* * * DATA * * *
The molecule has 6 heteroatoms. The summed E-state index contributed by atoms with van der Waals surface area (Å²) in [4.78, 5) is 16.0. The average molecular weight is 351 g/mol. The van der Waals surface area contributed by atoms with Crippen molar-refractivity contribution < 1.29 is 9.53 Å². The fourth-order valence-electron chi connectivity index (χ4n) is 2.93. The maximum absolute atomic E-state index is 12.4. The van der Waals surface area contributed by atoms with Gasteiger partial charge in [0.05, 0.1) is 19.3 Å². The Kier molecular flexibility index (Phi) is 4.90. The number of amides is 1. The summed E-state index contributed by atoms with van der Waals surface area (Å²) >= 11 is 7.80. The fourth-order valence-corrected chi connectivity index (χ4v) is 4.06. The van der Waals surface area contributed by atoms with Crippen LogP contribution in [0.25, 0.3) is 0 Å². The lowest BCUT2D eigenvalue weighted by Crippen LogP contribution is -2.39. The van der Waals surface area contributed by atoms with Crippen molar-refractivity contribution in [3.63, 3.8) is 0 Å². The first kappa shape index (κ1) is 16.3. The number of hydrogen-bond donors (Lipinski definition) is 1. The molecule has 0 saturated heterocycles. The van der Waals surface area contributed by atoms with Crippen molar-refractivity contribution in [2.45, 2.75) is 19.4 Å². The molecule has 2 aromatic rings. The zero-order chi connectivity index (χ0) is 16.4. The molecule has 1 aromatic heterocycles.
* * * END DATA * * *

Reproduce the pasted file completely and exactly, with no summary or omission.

The molecule has 6 heteroatoms. The summed E-state index contributed by atoms with van der Waals surface area (Å²) in [4.78, 5) is 16.0. The average molecular weight is 351 g/mol. The van der Waals surface area contributed by atoms with Crippen molar-refractivity contribution < 1.29 is 9.53 Å². The fourth-order valence-electron chi connectivity index (χ4n) is 2.93. The maximum absolute atomic E-state index is 12.4. The van der Waals surface area contributed by atoms with Gasteiger partial charge in [0.05, 0.1) is 19.3 Å². The Kier molecular flexibility index (Phi) is 4.90. The number of amides is 1. The summed E-state index contributed by atoms with van der Waals surface area (Å²) >= 11 is 7.80. The fourth-order valence-corrected chi connectivity index (χ4v) is 4.06. The van der Waals surface area contributed by atoms with Crippen LogP contribution in [0.25, 0.3) is 0 Å². The lowest BCUT2D eigenvalue weighted by Crippen LogP contribution is -2.39. The van der Waals surface area contributed by atoms with Crippen molar-refractivity contribution in [3.63, 3.8) is 0 Å². The first kappa shape index (κ1) is 16.3. The number of hydrogen-bond donors (Lipinski definition) is 1. The molecule has 0 saturated heterocycles. The van der Waals surface area contributed by atoms with Crippen molar-refractivity contribution in [2.45, 2.75) is 19.4 Å². The molecule has 2 aromatic rings. The zero-order chi connectivity index (χ0) is 16.4. The molecule has 1 aromatic heterocycles.